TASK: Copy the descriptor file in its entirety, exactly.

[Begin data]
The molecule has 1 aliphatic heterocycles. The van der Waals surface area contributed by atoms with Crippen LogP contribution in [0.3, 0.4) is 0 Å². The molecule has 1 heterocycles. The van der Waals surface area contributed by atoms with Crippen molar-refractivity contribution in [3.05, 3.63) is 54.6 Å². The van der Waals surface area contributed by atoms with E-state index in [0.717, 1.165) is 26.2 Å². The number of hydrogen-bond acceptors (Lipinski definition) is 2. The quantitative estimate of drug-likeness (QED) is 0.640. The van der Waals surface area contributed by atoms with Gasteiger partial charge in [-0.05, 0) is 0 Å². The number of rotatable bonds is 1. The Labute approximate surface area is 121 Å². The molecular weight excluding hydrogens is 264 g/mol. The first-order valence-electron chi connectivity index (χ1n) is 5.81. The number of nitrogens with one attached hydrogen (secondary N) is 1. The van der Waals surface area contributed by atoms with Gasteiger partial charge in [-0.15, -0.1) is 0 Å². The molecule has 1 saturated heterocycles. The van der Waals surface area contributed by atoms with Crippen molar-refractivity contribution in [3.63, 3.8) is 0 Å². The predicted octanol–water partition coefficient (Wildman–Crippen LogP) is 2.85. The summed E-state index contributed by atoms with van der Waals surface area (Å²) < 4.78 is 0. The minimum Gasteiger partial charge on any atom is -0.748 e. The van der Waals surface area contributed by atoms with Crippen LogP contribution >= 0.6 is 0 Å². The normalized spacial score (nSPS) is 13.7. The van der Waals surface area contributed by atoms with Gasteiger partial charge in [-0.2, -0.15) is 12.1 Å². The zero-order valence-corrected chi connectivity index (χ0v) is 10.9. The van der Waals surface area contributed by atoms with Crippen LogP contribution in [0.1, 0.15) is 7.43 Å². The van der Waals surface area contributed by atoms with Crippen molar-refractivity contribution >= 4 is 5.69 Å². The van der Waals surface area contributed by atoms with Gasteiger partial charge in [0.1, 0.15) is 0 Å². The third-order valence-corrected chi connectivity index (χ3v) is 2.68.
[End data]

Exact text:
The molecule has 1 aliphatic heterocycles. The van der Waals surface area contributed by atoms with Crippen LogP contribution in [0.3, 0.4) is 0 Å². The molecule has 1 heterocycles. The van der Waals surface area contributed by atoms with Crippen molar-refractivity contribution in [3.05, 3.63) is 54.6 Å². The van der Waals surface area contributed by atoms with E-state index in [0.717, 1.165) is 26.2 Å². The number of hydrogen-bond acceptors (Lipinski definition) is 2. The quantitative estimate of drug-likeness (QED) is 0.640. The van der Waals surface area contributed by atoms with Gasteiger partial charge in [-0.05, 0) is 0 Å². The number of rotatable bonds is 1. The Labute approximate surface area is 121 Å². The molecular weight excluding hydrogens is 264 g/mol. The first-order valence-electron chi connectivity index (χ1n) is 5.81. The number of nitrogens with one attached hydrogen (secondary N) is 1. The van der Waals surface area contributed by atoms with Gasteiger partial charge in [-0.15, -0.1) is 0 Å². The molecule has 1 saturated heterocycles. The van der Waals surface area contributed by atoms with Crippen molar-refractivity contribution in [3.63, 3.8) is 0 Å². The predicted octanol–water partition coefficient (Wildman–Crippen LogP) is 2.85. The summed E-state index contributed by atoms with van der Waals surface area (Å²) < 4.78 is 0. The minimum Gasteiger partial charge on any atom is -0.748 e. The van der Waals surface area contributed by atoms with Crippen LogP contribution >= 0.6 is 0 Å². The normalized spacial score (nSPS) is 13.7. The van der Waals surface area contributed by atoms with Gasteiger partial charge in [-0.2, -0.15) is 12.1 Å². The zero-order valence-corrected chi connectivity index (χ0v) is 10.9. The van der Waals surface area contributed by atoms with Crippen LogP contribution in [0.1, 0.15) is 7.43 Å². The van der Waals surface area contributed by atoms with Crippen molar-refractivity contribution >= 4 is 5.69 Å². The van der Waals surface area contributed by atoms with Gasteiger partial charge in [0.1, 0.15) is 0 Å². The third-order valence-corrected chi connectivity index (χ3v) is 2.68.